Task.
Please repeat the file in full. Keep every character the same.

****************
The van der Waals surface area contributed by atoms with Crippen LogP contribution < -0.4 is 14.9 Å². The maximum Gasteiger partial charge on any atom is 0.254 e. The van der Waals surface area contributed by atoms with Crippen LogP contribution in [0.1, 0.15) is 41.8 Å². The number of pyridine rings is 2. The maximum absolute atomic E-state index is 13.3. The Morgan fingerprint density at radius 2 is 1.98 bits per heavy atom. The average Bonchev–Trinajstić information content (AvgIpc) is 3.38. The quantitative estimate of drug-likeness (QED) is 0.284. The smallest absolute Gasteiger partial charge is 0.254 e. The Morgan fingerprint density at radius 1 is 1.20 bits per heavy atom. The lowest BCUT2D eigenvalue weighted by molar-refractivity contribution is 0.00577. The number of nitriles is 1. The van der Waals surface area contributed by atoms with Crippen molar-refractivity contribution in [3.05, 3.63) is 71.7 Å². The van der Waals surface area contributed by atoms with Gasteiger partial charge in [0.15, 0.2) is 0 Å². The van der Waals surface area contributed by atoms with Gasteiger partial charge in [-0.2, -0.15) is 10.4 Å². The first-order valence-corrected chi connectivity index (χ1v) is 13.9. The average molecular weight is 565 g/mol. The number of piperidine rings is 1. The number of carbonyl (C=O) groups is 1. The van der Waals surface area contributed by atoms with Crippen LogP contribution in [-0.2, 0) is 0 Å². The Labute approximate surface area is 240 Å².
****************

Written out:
The van der Waals surface area contributed by atoms with Crippen LogP contribution < -0.4 is 14.9 Å². The maximum Gasteiger partial charge on any atom is 0.254 e. The van der Waals surface area contributed by atoms with Crippen LogP contribution in [0.1, 0.15) is 41.8 Å². The number of pyridine rings is 2. The maximum absolute atomic E-state index is 13.3. The Morgan fingerprint density at radius 2 is 1.98 bits per heavy atom. The average Bonchev–Trinajstić information content (AvgIpc) is 3.38. The quantitative estimate of drug-likeness (QED) is 0.284. The smallest absolute Gasteiger partial charge is 0.254 e. The Morgan fingerprint density at radius 1 is 1.20 bits per heavy atom. The lowest BCUT2D eigenvalue weighted by molar-refractivity contribution is 0.00577. The number of nitriles is 1. The van der Waals surface area contributed by atoms with Crippen molar-refractivity contribution in [3.05, 3.63) is 71.7 Å². The van der Waals surface area contributed by atoms with Gasteiger partial charge in [0.15, 0.2) is 0 Å². The van der Waals surface area contributed by atoms with Gasteiger partial charge in [-0.2, -0.15) is 10.4 Å². The first-order valence-corrected chi connectivity index (χ1v) is 13.9. The average molecular weight is 565 g/mol. The number of piperidine rings is 1. The number of carbonyl (C=O) groups is 1. The van der Waals surface area contributed by atoms with Crippen LogP contribution in [-0.2, 0) is 0 Å². The Labute approximate surface area is 240 Å².